Ireland not among states calling for aviation climate contribution

Published by Kayle Crosson on

Ireland is not among the EU states calling for the bloc to put a price on aviation’s contribution to climate change. 

Finance ministers from nine EU countries have called upon the newly appointed European Commission to help end the under-taxation of aviation as jet fuel remains largely tax-exempt. 

Ministers from the Netherlands, Sweden, France, Belgium, Germany, Italy, Luxembourg, Denmark and Bulgaria are asking the bloc to bring forward their own proposal for on aviation pricing. 

“It’s deeply unfair that everybody has to pay tax to fill up their cars but airlines don’t pay a single cent in fuel excise,” Transport & Environment (T&E) aviation manager Andrew Murphy said in response to the Ministers’ letter. 

The EU has the ability to “move ahead” with taxation measures that don’t require unanimity, Mr Murphy added, such as “national ticket taxes, bilateral agreements to tax kerosene or a radical reform of Europe’s carbon market for aviation”. 

DublinAirport FIE
Dublin Airport Terminal 1 & 2 Photo: Colm De Spáinn

Ireland and aviation 

Ireland was not among the signatories in the call for aviation taxation, despite national calls for a tax on jet fuel and airline tickets growing louder. 

In an op-ed for The Irish Times earlier this year, environmental journalist John Gibbons proposed that a 33 per cent litre tax on aviation fuel would generate almost €10 billion revenue within the EU. 

In addition, introducing a 15 per cent tax on airline tickets would rake in another €17 billion per year, Mr Gibbons argued. 

A spokesperson for the Department of Climate Action told The Green News that emissions from international aviation are not covered by Ireland’s climate changes. 

“But the Government is committed to supporting action at EU level and through the UN’s International Civil Aviation Organisation to reduce emissions from the aviation sector,” the spokesperson added. 

Dublin Airport is currently expanding its reach with the construction of a second runway, which the airport claim will create over €2 billion in economic activity over the next 24 years.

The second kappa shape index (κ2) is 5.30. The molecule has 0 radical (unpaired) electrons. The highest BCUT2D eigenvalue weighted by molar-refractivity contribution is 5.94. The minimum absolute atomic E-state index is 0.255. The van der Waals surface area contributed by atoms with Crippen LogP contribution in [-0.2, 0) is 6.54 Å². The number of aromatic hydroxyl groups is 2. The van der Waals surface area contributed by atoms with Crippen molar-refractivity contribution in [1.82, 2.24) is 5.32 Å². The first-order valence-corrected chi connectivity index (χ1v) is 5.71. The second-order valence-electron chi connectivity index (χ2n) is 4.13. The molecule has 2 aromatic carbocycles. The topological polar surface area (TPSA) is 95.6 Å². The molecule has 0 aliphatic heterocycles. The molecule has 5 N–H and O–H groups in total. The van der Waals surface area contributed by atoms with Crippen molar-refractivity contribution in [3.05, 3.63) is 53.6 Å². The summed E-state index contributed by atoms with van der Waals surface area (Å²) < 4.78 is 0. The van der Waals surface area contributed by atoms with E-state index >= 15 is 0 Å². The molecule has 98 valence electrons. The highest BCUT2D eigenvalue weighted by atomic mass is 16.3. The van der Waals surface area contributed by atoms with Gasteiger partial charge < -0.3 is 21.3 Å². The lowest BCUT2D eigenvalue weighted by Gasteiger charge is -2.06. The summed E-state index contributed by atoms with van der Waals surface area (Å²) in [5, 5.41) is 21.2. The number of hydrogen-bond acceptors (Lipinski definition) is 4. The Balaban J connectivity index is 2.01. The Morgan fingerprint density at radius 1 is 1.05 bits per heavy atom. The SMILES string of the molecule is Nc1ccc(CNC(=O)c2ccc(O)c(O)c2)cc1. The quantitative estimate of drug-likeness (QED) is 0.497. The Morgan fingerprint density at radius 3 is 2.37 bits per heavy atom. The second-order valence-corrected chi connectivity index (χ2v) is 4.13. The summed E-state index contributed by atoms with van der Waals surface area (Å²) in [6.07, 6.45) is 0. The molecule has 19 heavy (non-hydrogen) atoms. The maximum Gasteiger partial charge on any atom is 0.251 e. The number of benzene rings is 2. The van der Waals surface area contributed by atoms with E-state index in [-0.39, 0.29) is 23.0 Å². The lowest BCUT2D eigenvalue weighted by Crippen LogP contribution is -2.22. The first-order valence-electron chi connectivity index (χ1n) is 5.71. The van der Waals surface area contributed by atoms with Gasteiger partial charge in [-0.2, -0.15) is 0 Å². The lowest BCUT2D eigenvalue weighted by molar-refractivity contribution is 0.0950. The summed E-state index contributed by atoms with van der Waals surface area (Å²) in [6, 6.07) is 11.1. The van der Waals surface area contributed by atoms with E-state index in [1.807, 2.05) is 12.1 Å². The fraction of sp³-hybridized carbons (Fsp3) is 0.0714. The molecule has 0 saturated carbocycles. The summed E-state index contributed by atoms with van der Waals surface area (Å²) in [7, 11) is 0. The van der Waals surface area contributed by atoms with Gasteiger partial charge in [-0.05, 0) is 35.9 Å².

The Dublin Airport Authority (DAA) argue that a second runway is crucial to reducing stress at peak flight times, following a 45 per cent increase in passenger numbers since 2014. 

Ryanair plane Photo: Pxhere
Ryanair plane Photo: Pxhere

The environmental impact of aviation 

In total, aviation makes up over 13 per cent of total greenhouse gas emissions in the EU and emissions from the sector are predicted to rise annually between one and four per cent in the coming decades. If global trends continue, aviation may contribute up to 22 per cent of CO2 emissions by 2050. 

As well as emitting carbon dioxide, aviation emits pollutants such as nitrogen oxides and particulate matter. When released at high altitudes, nitrogen oxides enhance the lining of the ozone layer which leads to warmer temperatures. 

Soot and water vapour emitted by aircraft can create vapour trails in cold air, and researchers believe the trails could add to the greenhouse effect. 

Simultaneously, jet fuel emissions also set in motion reactions which can destroy methane, a gas estimated to have a warming effect 84 to 87 times greater than that of CO2 over a 20 year period. 

Research suggests that aviation also has a significant impact on air quality and may cause 16,000 premature deaths annually due to exposure to particulate matter. Almost half of the premature deaths are attributed to emissions from aircraft take-off and landing. 

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Kayle Crosson

Kayle is a multimedia journalist focused on climate and environmental issues and contributes to The Irish Times and The Green News.